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Stucco Part 3: Gavin Semrow has seen just about everything when it comes to stucco

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The founder and CEO of Ai Restoration, Inc. in Pipersville said the restoration business shows no signs of slowing down. More and more homes are discovered to have failing exterior stucco applications due to poor or non-existing water, moisture and air management systems.

The 25-year industry veteran said when he began in the construction restoration business “we didn’t necessarily know or understand the real problem.”

Semrow said homes built before 1990 typically do not have exterior stucco failures because construction methods were different.

During the 1990s, many home building practices failed to take into account water, moisture and air management, and during those early years stucco took the brunt of the blame. Turns out, the stucco itself wasn’t the problem.

“The stucco wasn’t, and isn’t to blame. About 95% of stucco inspections don’t talk about the stucco being bad,” Semrow said.

The real issue with stucco failures is what is happening silently beneath the surface, or under the ‘skin.’

“As we moved along what we discovered was [materials] under the stucco or what was missing [to account for moisture conditions]. There has to be water, moisture and air management,” Semrow explained.

Because it is not possible to stop air, water or moisture from occurring between a stucco exterior and what it is built upon, functioning exterior home systems take the elements into account and manage them.

“The solution is truly air space,” he said.

Stucco isn’t alone. Brick, stone, and cement board siding are prone to the same underlying problems, Semrow said. “They all can leak, they all can hold moisture,” he explained.

Semrow said properly installed vinyl siding typically does not have the same issues as stucco because it “does an amazing job of controlling water, moisture and air.”

“It’s like a rain coat. It doesn’t hold moisture, and it has air space underneath it,” Semrow said.

Renovation or home restoration projects with failing stucco exterior systems must be evaluated from the ground to the roofline – and every nook, crack and cranny must be addressed to prevent future problems.

Semrow advised a licensed inspector is the best professional to fully evaluate problems.

Good maintenance is vital to keep a property without problems in good condition.

Moisture readings of a structure can provide a lot of information and help determine if closer evaluation should be done by a professional.

If a building shows no elevated moisture readings, and no rotted wood is discovered, regularly addressing these top maintenance best practices can help keep a stucco home sound for years to come.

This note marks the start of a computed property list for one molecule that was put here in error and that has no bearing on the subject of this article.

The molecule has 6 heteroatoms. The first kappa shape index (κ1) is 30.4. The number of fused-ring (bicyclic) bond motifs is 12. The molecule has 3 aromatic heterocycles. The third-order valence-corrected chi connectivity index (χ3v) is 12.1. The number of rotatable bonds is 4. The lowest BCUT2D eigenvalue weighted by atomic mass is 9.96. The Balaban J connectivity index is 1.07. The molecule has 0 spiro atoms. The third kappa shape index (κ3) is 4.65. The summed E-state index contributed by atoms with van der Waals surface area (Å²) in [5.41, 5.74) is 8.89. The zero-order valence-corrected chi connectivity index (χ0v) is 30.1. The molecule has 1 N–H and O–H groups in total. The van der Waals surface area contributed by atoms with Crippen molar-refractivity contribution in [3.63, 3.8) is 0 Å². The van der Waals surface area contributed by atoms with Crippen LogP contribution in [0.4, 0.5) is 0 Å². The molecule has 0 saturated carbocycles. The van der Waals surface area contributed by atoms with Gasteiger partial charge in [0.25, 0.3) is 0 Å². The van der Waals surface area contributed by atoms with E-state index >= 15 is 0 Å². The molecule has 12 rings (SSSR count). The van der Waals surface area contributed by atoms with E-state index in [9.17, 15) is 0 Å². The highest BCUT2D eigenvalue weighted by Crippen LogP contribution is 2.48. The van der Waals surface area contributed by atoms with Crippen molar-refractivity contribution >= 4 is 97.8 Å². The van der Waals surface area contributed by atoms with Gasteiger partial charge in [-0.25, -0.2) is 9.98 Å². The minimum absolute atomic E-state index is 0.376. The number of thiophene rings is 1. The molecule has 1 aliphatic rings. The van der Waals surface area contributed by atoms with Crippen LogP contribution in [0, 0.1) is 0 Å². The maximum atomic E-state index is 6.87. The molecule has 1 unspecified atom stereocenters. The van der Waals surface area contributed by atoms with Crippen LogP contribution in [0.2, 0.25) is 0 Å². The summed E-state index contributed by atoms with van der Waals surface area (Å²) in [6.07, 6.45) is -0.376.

• Watch “kick out” spaces, where a gutter meets a wall. These seams are vulnerable to leaking. Maintain seals and inspect problems if gaps occur.

• Calk every seam and gap. Look for lines where stucco meets vinyl windows as these seams can create a route for water to travel behind the stucco and materials behind it. Gaps between windows and stucco, or dissimilar surfaces, should always be calk sealed.

• Inspect exterior water spigots, windows and doors regularly. Every dissimilar surface needs to be calked along seams to ensure it is watertight.

• Address and seal seams around dryer vents, roof and soffit lines, decks and porches. Every component that touches the building from the ground to the roof line must be addressed.

Semrow does not recommend painting stucco because paint can trap moisture, and set the scene for future stucco problems.

“Clear sealing acts like a water repellent, like you might find on fabric. The sealant beads the water,” rather than absorbs it, he said.

Many homeowners aren’t proactive or even aware their homes may be rotting from the inside out, until they try to list a property for sale.

“For the homes we’re dealing with, there is a lot of pressure because they can’t even sell the stucco home. It can be devastating,” Semrow explained.

Any solution must involve water, moisture and air management systems.

Windows and doors must be removed and properly reinstalled so they are part of the new management system.

Failed stucco must be removed and any damaged materials, like rotted wood, must be replaced.

A new exterior system with a water, moisture and air management system incorporated into the new project design can then be installed, Semrow advised.


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